The Best Areas of Southampton
To Invest in Buy-to-Let
Southampton isn’t one of the UK’s largest cities with a population of around 254,000. But the population of the wider area including nearby Portsmouth and South Hampshire is around 1.5 million, making it one of the country’s largest metropolitan areas.
Just because Southampton isn’t the biggest doesn’t mean it isn’t (nearly) the best. This survey says Southampton is the third best place in the country to live and work, up there with Oxford and Cambridge!
- Why Invest in Southampton?
- Property Values
- Rental Demand
- Investment in Southampton
- About Our Data
Why Invest in Southampton?
Southampton is one of, if not THE, most important maritime cities in the country. First off, Southampton is not just the UK but Europe’s largest cruise ship terminal, with around 2 million cruise passengers and around 500 cruise calls, annually.
More locally, Southampton is the terminus for the busy Isle of Wight ferry services which attract thousands of passengers and vehicles every day.
Southampton is also the UK’s second-largest container port – and a major port for vehicle exports too – so an important player in the country’s world trade. The port here supports around 15,000 jobs and contributes £1bn to the economy.
Southampton’s economy isn’t just about ships though. As well as being the HQ for Cunard, other large companies include BAT, Kingfisher (B&Q) and Ordnance Survey plus a major oil refinery and chemicals plant. There are two large regional hospitals, both major employers.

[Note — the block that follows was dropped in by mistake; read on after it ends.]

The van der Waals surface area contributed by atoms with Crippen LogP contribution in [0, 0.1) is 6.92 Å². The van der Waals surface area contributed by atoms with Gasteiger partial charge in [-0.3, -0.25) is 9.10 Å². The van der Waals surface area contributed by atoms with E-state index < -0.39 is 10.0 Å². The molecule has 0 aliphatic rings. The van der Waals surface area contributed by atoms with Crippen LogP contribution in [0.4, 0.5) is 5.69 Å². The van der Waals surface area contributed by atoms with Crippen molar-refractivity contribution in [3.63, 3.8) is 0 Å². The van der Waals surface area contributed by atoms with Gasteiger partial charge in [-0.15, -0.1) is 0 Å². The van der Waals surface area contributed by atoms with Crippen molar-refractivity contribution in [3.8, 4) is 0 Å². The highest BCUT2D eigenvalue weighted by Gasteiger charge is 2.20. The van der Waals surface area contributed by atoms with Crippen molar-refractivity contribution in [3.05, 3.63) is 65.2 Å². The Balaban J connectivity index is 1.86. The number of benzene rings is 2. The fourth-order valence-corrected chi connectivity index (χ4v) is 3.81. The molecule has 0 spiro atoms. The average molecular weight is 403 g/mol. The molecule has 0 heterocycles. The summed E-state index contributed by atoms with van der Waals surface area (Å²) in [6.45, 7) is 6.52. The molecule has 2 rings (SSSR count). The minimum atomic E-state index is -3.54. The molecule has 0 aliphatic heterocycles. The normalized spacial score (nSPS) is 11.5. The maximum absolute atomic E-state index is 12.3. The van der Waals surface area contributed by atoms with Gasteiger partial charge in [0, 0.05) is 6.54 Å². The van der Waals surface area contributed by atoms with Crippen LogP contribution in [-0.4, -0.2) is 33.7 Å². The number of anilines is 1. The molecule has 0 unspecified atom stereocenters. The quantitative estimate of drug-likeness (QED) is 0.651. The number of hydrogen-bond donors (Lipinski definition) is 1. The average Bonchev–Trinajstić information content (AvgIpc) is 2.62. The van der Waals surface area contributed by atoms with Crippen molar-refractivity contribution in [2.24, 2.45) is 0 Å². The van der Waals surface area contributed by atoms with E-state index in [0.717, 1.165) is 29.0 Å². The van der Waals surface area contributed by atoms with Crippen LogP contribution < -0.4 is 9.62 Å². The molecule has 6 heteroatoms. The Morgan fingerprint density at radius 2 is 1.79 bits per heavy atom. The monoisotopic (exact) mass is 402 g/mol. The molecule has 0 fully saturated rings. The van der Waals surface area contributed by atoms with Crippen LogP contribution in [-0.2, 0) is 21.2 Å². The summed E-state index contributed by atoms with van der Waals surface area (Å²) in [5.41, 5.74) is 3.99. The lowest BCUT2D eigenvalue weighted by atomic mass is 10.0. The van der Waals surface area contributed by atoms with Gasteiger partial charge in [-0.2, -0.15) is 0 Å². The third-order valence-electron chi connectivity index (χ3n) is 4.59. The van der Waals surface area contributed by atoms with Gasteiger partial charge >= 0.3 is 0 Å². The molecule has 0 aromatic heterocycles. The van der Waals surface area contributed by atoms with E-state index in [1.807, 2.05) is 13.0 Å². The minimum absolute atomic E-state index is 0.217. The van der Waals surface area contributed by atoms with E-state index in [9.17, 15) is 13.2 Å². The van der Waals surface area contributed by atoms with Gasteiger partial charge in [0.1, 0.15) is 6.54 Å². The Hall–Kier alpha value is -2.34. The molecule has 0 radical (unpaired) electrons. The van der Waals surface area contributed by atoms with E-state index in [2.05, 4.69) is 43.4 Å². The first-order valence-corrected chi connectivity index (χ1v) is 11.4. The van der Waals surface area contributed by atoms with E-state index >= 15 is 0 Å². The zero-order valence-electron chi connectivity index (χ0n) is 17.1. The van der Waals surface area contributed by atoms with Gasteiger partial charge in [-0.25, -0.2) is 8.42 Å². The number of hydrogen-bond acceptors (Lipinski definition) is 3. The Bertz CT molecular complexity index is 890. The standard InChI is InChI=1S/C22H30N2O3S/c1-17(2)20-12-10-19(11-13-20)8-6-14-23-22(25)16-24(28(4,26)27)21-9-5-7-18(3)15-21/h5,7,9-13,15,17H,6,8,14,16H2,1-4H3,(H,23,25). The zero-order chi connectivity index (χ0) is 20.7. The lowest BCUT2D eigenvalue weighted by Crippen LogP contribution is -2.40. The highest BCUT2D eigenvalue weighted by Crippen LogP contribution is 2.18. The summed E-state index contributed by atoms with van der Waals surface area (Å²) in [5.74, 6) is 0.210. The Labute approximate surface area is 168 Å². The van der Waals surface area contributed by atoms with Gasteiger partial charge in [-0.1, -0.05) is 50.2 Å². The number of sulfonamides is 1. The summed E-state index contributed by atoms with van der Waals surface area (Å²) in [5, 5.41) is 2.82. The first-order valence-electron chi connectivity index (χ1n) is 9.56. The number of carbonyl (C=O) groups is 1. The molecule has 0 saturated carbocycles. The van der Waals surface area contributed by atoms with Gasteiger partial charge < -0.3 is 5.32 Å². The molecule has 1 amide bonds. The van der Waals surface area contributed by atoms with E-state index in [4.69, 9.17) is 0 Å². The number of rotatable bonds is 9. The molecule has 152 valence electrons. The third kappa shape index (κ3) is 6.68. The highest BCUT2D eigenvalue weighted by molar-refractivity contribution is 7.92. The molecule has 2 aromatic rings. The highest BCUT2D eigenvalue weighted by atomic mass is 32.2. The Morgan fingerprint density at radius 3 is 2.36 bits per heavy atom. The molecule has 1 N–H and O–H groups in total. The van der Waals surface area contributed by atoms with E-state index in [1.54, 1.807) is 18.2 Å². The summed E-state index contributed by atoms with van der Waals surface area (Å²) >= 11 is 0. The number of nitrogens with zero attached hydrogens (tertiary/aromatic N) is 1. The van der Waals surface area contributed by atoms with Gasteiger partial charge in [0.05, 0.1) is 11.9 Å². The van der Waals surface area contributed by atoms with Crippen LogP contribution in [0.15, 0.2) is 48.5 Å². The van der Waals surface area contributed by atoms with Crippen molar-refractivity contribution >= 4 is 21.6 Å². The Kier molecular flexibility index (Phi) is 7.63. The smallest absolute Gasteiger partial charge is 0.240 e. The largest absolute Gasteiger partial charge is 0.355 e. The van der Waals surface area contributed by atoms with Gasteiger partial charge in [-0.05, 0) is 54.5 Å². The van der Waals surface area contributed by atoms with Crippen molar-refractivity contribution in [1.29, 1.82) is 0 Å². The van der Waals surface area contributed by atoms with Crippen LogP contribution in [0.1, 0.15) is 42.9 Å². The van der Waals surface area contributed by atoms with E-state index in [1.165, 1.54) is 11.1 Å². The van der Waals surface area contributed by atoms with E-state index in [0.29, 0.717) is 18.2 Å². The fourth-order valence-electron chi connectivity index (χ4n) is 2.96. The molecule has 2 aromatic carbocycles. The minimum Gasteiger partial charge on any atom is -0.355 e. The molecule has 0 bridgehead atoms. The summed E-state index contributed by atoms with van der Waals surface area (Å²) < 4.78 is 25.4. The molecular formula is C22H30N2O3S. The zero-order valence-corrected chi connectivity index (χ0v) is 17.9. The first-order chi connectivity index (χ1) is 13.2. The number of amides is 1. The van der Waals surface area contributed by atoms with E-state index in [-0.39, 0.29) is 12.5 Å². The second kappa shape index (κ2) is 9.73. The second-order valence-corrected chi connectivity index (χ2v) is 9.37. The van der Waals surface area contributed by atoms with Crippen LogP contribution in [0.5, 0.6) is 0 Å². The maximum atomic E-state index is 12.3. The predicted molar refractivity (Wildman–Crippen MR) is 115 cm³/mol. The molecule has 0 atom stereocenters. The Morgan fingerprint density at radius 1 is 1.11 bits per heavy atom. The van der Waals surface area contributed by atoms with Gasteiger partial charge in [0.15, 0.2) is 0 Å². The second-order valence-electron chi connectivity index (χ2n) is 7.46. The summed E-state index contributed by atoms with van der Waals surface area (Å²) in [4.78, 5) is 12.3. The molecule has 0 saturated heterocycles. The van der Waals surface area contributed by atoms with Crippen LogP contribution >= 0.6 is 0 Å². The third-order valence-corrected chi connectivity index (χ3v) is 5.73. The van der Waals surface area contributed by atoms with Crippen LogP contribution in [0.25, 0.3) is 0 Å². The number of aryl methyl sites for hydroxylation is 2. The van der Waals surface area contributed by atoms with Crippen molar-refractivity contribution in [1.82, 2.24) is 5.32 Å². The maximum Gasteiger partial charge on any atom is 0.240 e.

Some people are concerned about the effect Brexit might have on UK trade. However, some politicians believe that new trade deals worldwide will actually bring a trade boom to Southampton.
Sotonians, as people from Southampton are called, very much think of their city as the capital of Hampshire... although Pomponians from nearby Portsmouth would probably disagree. But Southampton is the biggest regional centre for shopping – Westquay Shopping Centre is one of the largest in the south – leisure, culture and sport. The city also has a growing visitor economy with 218,000 inbound tourist visits a year according to Visit Britain.
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Let’s not forget the universities. Southampton has a huge student population relative to its size. There are 25,000 students at the University of Southampton plus 18,500 at Southampton Solent University.
Property investors will be glad to know that this creates a huge demand for Southampton student property. The most popular student property areas are Portswood, Swaythling, Highfield, Bassett and Shirley. The University of Southampton says that they benefit the Southampton economy by almost £1bn.
Although Southampton is a more expensive place to invest in property than northern England or the Midlands it is still one of the cheaper locations in the south. Hometrack says that the current average house price is £227,400 across the area as a whole. That represents a 1.5% rise over the year but 48% over the last decade.